Saturday, April 24, 2004

being unhappy

Terry Teachout makes some remarks about unhappiness vs. happiness being inspiration for the arts - and how people appear to prefer to like unhappiness to happiness when it comes to calling something 'art'.

that's something i've thought about many times in the last few years. i mean - i was prolific back in RGS and RJ: writing poetry was (relatively) easy, and my poems -while not wonderful- were not terrible, either. about the only thing they had in common with each other -the poems i mean- was the fact that they were about being -- unhappy, incomplete; about yearning for something missing, or missing something that is about to go away. about what might have beens, if i had been braver/luckier/stronger/wiser.

and now that i'm in college, the flow has slowly dried to a trickle, then to nothingness. an empty streambed. :) i'm left with appreciating the works of others -manymanymany props to josh yap- in the little time i have to spare from my frantic reading and writing classes. why? well -- i'm less unfulfilled. i love college life and it challenges me, stretches my brain in unexpected ways, leaves me too tired to brood over life's inequities (at least, with regards to my own life; to the world in general? plenty of time.). i'm not looking over my shoulder in regret at the lost love, the lost opportunity, the lost time. i'm too tired doing the things i do to reach inside of myself to find the words to express real meaning, and have too little time for fiddling with the sounds and feel of different words, their descriptive nuances, their emotional triggers.

and there's the key, i think. in the absense of unhappiness, and of enough time and energy to think, it's hard to produce something good. something real. writing is -for some- a cathartic process, a means of getting the wrongness, the badness inside of you outside; externalising an internal pain; exorcism. doesn't matter whether the pain is a broken heart, or a betrayed loyalty, or rage against the craziness of (some aspect of) humanity. if it's left inside it festers, and poisons, and renders you dysfunctional.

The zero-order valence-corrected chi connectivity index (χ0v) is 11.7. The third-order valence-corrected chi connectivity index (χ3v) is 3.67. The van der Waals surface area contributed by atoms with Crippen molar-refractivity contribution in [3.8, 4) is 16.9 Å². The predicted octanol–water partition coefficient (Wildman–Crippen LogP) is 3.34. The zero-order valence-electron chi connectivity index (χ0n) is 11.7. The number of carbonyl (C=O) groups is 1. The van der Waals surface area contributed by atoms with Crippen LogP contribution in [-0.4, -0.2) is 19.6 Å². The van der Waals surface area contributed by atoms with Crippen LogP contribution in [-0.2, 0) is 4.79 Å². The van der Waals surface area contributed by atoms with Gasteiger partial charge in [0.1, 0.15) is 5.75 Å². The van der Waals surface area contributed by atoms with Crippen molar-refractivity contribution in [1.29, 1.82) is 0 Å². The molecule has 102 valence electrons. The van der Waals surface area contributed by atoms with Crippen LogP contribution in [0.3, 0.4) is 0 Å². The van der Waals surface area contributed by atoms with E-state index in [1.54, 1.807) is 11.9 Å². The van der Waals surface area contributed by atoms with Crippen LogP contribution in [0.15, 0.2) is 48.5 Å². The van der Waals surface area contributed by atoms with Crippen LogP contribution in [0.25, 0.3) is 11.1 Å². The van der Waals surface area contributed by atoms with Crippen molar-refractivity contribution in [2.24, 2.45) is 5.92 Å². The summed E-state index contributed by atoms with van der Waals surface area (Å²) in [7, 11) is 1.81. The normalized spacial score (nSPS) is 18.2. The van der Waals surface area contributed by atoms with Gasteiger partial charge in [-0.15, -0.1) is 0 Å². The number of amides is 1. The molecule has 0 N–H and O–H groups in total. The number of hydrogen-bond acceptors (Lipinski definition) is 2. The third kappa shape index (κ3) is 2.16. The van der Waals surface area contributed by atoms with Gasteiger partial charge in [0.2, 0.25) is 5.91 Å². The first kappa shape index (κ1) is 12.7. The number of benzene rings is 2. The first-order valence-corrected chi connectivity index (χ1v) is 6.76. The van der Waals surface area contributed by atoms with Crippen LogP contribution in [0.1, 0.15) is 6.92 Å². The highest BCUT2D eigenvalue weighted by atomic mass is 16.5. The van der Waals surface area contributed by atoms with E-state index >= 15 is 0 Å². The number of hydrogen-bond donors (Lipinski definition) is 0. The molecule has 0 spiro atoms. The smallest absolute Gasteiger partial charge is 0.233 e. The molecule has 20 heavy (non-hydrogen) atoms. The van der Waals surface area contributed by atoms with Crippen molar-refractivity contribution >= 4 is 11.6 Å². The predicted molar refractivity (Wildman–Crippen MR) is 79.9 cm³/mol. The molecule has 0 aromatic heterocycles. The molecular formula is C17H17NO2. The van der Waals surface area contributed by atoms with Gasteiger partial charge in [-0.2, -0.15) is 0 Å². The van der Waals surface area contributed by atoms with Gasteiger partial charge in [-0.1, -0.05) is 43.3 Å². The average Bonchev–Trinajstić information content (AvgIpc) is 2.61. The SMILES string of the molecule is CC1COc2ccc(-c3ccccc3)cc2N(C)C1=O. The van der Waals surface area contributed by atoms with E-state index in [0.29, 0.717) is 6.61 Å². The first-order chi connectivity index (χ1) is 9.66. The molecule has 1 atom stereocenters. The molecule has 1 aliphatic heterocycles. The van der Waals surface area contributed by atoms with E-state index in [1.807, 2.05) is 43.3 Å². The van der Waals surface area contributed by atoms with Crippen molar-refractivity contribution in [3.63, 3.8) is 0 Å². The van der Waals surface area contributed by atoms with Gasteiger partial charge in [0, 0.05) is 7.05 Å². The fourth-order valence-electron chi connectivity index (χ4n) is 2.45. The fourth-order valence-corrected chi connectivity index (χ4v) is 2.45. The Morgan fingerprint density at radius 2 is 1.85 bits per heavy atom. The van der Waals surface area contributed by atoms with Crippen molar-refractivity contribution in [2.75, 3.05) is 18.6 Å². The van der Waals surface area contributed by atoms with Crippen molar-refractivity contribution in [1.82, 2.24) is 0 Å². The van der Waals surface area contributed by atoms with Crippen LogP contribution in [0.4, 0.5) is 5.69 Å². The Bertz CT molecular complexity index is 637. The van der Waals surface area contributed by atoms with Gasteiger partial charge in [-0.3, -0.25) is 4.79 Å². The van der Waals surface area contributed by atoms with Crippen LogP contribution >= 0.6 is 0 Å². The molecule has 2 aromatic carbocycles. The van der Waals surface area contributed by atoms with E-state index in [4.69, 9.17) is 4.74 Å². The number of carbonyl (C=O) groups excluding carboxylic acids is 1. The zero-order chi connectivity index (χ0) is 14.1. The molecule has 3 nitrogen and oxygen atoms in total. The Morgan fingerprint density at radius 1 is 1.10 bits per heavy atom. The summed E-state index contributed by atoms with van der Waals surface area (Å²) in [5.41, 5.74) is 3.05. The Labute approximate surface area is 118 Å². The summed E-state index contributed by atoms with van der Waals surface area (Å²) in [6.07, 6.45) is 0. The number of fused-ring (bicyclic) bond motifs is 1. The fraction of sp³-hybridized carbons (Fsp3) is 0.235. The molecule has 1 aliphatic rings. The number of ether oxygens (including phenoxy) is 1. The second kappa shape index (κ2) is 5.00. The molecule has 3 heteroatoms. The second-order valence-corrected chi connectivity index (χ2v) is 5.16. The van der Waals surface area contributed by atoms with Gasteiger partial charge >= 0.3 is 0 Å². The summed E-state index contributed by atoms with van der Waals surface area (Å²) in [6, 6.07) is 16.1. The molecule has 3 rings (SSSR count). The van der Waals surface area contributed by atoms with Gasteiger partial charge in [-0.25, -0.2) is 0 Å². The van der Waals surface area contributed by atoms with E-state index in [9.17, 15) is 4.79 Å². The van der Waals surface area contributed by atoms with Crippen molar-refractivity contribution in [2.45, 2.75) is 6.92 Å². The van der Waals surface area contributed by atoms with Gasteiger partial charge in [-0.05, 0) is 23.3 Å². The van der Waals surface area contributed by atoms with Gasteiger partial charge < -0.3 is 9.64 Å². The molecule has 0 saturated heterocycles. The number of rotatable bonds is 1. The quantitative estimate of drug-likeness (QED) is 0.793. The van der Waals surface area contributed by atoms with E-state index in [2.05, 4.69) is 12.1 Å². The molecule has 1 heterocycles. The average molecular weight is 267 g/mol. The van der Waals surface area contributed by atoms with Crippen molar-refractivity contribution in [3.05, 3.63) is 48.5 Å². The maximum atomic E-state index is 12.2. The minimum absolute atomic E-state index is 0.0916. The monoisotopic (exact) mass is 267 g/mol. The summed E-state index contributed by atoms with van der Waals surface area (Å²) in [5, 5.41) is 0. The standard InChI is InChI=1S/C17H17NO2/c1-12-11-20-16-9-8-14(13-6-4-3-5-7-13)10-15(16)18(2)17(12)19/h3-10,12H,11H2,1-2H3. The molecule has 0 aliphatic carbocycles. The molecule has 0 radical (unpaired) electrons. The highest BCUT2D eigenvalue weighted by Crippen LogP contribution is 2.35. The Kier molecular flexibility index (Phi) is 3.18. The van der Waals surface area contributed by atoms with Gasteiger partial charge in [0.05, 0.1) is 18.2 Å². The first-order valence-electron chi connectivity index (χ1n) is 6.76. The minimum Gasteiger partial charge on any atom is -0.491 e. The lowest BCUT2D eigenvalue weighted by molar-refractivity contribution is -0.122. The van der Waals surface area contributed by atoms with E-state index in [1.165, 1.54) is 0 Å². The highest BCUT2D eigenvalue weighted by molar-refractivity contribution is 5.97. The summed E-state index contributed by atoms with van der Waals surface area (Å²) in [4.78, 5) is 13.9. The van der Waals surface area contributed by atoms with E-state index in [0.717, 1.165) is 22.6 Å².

of course, that's not to say that everyone writes equally well or even that everyone writes to get rid of the ugliness inside of their heads. clearly that's not the case. i couldn't write music like Sondheim if i spent all my time and energy trying. i've seen happy poems -in the minority, but there- (though i must confess, i generally don't like them very much). but to me, the trigger, the urge to write, the germ of inspiration -is discontent. unhappiness. longing. a driving desire to immortalise something transient, something fleeting, before it's gone forever.

why do people respond to it in the theatres, or in books/newspapers/journals, or the radio? i guess maybe because it helps them -for a little while- exorcise their little demons in ways that they can manage, without their having to write a musical or a book/poem - it finds them words or other expressions of their own private misery. because very few -veryvery few- people are genuinely happy all the time about everything, and because nobody likes to be unhappy. and maybe it's because we're willing to believe that we are not alone in our misery, but we're not willing to believe that our happiness is unique, perhaps similar -but not identical- to any other's experience.

-shrug- that's my two cents' worth. read Terry Teachout's piece. :)


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